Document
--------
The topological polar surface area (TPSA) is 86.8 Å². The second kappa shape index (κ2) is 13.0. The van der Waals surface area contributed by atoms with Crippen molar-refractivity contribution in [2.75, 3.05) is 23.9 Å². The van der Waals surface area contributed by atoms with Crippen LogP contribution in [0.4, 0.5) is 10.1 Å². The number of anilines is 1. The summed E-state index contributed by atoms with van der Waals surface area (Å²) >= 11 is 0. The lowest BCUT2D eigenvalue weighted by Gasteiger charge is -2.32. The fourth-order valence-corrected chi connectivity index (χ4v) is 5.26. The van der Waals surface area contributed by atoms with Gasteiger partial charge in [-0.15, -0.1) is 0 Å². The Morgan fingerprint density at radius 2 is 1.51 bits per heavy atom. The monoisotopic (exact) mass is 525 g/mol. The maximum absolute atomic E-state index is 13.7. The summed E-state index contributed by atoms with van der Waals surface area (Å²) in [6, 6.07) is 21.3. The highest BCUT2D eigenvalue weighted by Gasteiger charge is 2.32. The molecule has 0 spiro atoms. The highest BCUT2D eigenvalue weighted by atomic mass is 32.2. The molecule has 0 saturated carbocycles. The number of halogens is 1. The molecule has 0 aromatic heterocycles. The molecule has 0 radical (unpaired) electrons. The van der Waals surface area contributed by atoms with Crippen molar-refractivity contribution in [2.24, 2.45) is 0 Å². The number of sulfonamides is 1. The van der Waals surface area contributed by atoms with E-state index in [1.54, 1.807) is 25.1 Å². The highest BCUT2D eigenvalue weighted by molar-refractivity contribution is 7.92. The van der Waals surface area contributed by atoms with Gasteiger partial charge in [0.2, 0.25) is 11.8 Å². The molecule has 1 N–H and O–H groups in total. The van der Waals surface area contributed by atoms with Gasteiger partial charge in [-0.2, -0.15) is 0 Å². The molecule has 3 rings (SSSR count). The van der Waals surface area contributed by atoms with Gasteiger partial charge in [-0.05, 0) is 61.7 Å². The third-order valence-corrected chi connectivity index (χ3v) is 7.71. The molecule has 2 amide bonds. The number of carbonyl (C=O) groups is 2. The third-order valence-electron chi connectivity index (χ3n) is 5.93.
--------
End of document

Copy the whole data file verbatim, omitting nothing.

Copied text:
The topological polar surface area (TPSA) is 86.8 Å². The second kappa shape index (κ2) is 13.0. The van der Waals surface area contributed by atoms with Crippen molar-refractivity contribution in [2.75, 3.05) is 23.9 Å². The van der Waals surface area contributed by atoms with Crippen LogP contribution in [0.4, 0.5) is 10.1 Å². The number of anilines is 1. The summed E-state index contributed by atoms with van der Waals surface area (Å²) >= 11 is 0. The lowest BCUT2D eigenvalue weighted by Gasteiger charge is -2.32. The fourth-order valence-corrected chi connectivity index (χ4v) is 5.26. The van der Waals surface area contributed by atoms with Gasteiger partial charge in [-0.15, -0.1) is 0 Å². The Morgan fingerprint density at radius 2 is 1.51 bits per heavy atom. The monoisotopic (exact) mass is 525 g/mol. The maximum absolute atomic E-state index is 13.7. The summed E-state index contributed by atoms with van der Waals surface area (Å²) in [6, 6.07) is 21.3. The highest BCUT2D eigenvalue weighted by Gasteiger charge is 2.32. The molecule has 0 spiro atoms. The highest BCUT2D eigenvalue weighted by atomic mass is 32.2. The molecule has 0 saturated carbocycles. The number of halogens is 1. The molecule has 0 aromatic heterocycles. The molecule has 0 radical (unpaired) electrons. The van der Waals surface area contributed by atoms with Crippen molar-refractivity contribution in [2.24, 2.45) is 0 Å². The number of sulfonamides is 1. The van der Waals surface area contributed by atoms with E-state index in [1.54, 1.807) is 25.1 Å². The highest BCUT2D eigenvalue weighted by molar-refractivity contribution is 7.92. The van der Waals surface area contributed by atoms with Gasteiger partial charge in [0.2, 0.25) is 11.8 Å². The molecule has 1 N–H and O–H groups in total. The van der Waals surface area contributed by atoms with Gasteiger partial charge in [-0.2, -0.15) is 0 Å². The molecule has 3 rings (SSSR count). The van der Waals surface area contributed by atoms with Gasteiger partial charge in [-0.05, 0) is 61.7 Å². The third-order valence-corrected chi connectivity index (χ3v) is 7.71. The molecule has 2 amide bonds. The number of carbonyl (C=O) groups is 2. The third-order valence-electron chi connectivity index (χ3n) is 5.93.